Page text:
Zoom – Zoom fatigue | Penn State’s incoming freshmen express anticipation ahead of return to in-person learning | University Park Campus News
For incoming freshmen looking toward creating a “normal” college experience for themselves, the majority of Penn State’s classes will resume in person starting this fall after offering largely virtual instruction amid the pandemic.
After experiencing various high school mitigation policies, freshmen will get their first chance to be out-and-about by living on campus and — for those who are vaccinated — learning unmasked in classrooms.
Virtual learning resulted in a lot of “Zoom fatigue” for high school students, which is why incoming freshman James Biser said he is looking forward to in-person classes this fall.
“Online learning, especially when it came to subjects like math, for example, that was a real struggle for me to grasp without being in person,” Biser (freshman-computer science) said.
He said there was only so much teachers could do to help when classes were virtual.
“When you have to ask a question, you can’t like privately talk and go up to them… You have to ask in front of the whole entire class,” Biser said.
Another incoming freshman, Paula Szymanowicz, said she believes the different environments during in-person and virtual settings can affect learning outcomes.
“From my past experiences, personally, I definitely thrive better in in-person… classes,” Szymanowicz (freshman-food science) said. “The content that the teacher or professor is telling you is so much different than learning from a textbook or learning from an article online.”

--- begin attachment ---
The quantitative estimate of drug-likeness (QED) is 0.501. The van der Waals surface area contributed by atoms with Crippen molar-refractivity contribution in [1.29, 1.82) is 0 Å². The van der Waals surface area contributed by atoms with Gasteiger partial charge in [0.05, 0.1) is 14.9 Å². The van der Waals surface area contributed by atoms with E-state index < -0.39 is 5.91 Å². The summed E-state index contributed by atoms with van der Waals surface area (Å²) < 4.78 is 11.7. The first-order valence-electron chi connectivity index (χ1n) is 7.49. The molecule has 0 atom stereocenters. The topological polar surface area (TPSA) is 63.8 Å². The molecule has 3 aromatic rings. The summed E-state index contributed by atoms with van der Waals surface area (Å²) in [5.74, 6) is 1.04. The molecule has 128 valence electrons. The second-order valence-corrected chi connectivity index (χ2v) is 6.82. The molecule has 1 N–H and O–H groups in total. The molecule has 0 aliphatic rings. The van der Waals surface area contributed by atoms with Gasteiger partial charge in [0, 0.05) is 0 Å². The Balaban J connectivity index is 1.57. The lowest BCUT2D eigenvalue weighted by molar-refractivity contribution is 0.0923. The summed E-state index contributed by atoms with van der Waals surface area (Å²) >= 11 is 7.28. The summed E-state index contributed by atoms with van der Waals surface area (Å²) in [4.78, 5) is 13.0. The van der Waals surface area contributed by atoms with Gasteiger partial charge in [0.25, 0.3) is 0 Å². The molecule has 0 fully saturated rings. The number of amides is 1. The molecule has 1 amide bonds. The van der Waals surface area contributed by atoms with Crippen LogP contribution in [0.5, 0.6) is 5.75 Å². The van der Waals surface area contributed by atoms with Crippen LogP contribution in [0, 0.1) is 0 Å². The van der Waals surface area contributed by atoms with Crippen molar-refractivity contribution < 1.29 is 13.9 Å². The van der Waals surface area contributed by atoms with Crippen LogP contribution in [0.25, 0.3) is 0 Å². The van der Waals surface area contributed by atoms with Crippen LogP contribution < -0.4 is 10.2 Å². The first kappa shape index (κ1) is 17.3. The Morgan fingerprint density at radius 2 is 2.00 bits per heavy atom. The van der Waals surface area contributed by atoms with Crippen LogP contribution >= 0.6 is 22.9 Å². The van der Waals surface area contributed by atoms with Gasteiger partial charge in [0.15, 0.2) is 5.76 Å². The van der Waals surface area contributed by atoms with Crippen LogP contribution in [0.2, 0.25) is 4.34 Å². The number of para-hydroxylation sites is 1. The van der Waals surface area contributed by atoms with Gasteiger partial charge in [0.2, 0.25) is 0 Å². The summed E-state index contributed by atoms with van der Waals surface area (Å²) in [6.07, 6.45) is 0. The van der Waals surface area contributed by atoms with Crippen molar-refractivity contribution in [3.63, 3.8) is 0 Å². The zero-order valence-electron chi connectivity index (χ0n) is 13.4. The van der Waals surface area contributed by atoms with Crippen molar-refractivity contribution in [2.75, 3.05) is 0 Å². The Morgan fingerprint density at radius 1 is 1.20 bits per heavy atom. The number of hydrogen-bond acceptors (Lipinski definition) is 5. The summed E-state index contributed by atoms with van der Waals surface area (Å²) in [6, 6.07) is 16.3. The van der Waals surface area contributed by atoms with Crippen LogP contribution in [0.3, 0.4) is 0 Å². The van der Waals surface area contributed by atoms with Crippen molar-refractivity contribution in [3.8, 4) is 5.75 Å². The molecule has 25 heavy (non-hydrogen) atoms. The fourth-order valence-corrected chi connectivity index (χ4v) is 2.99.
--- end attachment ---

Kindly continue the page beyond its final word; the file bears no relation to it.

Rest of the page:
Zharia Hill said she had a better learning experience in high school when she had in-person classes versus during virtual classes amid the pandemic.
Though Hill (freshman-meteorology) ended up in person during most of her senior year, she said she believes in-person learning will be different for her in college because “there’s a lot of people coming [to campus].”
Szymanowicz said in-person learning can be different because “you’re interacting with other people.”
“You get to see more people, talk to more people,” Biser said. “I feel like everyone’s mood would just go up.”
Hill said she believes switching from high school in-person learning to college in-person learning will be an adjustment.
“[With] in-person college learning, you have to go to office hours to get extra help,” Hill said. “You have to take the extra steps to meet with professors in person instead of… setting up a Zoom link.”
And, she expressed concern over coronavirus mitigation policies heading into the fall semester and said she believes it would be “good” for people to keep their masks on.
“I’m a little concerned [because] there’s a lot more people than my high school,” Hill said. “[I’m] not that concerned about it, but I’m still scared [because] there’s a lot of people on campus.”
Yet, Szymanowicz is still anticipating the beginning of a new chapter — and with lessened coronavirus restrictions.
“I’m looking forward to thriving in a new in-person experience.”
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